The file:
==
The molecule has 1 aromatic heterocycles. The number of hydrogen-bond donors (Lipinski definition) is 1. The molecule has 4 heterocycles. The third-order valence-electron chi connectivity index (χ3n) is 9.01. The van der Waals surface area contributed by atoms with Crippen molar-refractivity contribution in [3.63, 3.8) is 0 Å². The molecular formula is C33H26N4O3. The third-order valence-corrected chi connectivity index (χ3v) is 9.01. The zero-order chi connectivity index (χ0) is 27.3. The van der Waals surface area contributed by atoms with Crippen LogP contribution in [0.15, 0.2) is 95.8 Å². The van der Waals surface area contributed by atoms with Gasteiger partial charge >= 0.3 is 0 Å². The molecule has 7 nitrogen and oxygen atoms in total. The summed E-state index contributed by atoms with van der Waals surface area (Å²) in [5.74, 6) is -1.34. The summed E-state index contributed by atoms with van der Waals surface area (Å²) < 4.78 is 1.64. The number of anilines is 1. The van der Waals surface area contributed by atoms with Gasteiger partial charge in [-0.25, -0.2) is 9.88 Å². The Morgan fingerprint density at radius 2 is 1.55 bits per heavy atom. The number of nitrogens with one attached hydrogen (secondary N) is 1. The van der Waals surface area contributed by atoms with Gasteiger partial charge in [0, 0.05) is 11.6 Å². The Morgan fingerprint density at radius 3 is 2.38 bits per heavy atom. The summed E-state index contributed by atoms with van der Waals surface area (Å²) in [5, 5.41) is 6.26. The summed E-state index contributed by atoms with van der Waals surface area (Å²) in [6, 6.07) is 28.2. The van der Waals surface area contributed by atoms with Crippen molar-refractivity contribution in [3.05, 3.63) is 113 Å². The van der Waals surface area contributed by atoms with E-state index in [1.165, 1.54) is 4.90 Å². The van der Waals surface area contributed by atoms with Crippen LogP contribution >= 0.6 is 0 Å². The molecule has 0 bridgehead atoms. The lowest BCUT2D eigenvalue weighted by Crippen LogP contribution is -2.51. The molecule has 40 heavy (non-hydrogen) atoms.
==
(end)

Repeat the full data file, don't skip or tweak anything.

The molecule has 1 aromatic heterocycles. The number of hydrogen-bond donors (Lipinski definition) is 1. The molecule has 4 heterocycles. The third-order valence-electron chi connectivity index (χ3n) is 9.01. The van der Waals surface area contributed by atoms with Crippen molar-refractivity contribution in [3.63, 3.8) is 0 Å². The molecular formula is C33H26N4O3. The third-order valence-corrected chi connectivity index (χ3v) is 9.01. The zero-order chi connectivity index (χ0) is 27.3. The van der Waals surface area contributed by atoms with Crippen LogP contribution in [0.15, 0.2) is 95.8 Å². The van der Waals surface area contributed by atoms with Gasteiger partial charge >= 0.3 is 0 Å². The molecule has 7 nitrogen and oxygen atoms in total. The summed E-state index contributed by atoms with van der Waals surface area (Å²) in [5.74, 6) is -1.34. The summed E-state index contributed by atoms with van der Waals surface area (Å²) < 4.78 is 1.64. The number of anilines is 1. The van der Waals surface area contributed by atoms with Gasteiger partial charge in [-0.25, -0.2) is 9.88 Å². The Morgan fingerprint density at radius 2 is 1.55 bits per heavy atom. The number of nitrogens with one attached hydrogen (secondary N) is 1. The van der Waals surface area contributed by atoms with Gasteiger partial charge in [0, 0.05) is 11.6 Å². The Morgan fingerprint density at radius 3 is 2.38 bits per heavy atom. The summed E-state index contributed by atoms with van der Waals surface area (Å²) in [5, 5.41) is 6.26. The summed E-state index contributed by atoms with van der Waals surface area (Å²) in [6, 6.07) is 28.2. The van der Waals surface area contributed by atoms with Crippen molar-refractivity contribution in [3.05, 3.63) is 113 Å². The van der Waals surface area contributed by atoms with E-state index in [1.165, 1.54) is 4.90 Å². The van der Waals surface area contributed by atoms with Crippen LogP contribution >= 0.6 is 0 Å². The molecule has 0 bridgehead atoms. The lowest BCUT2D eigenvalue weighted by Crippen LogP contribution is -2.51. The molecule has 40 heavy (non-hydrogen) atoms.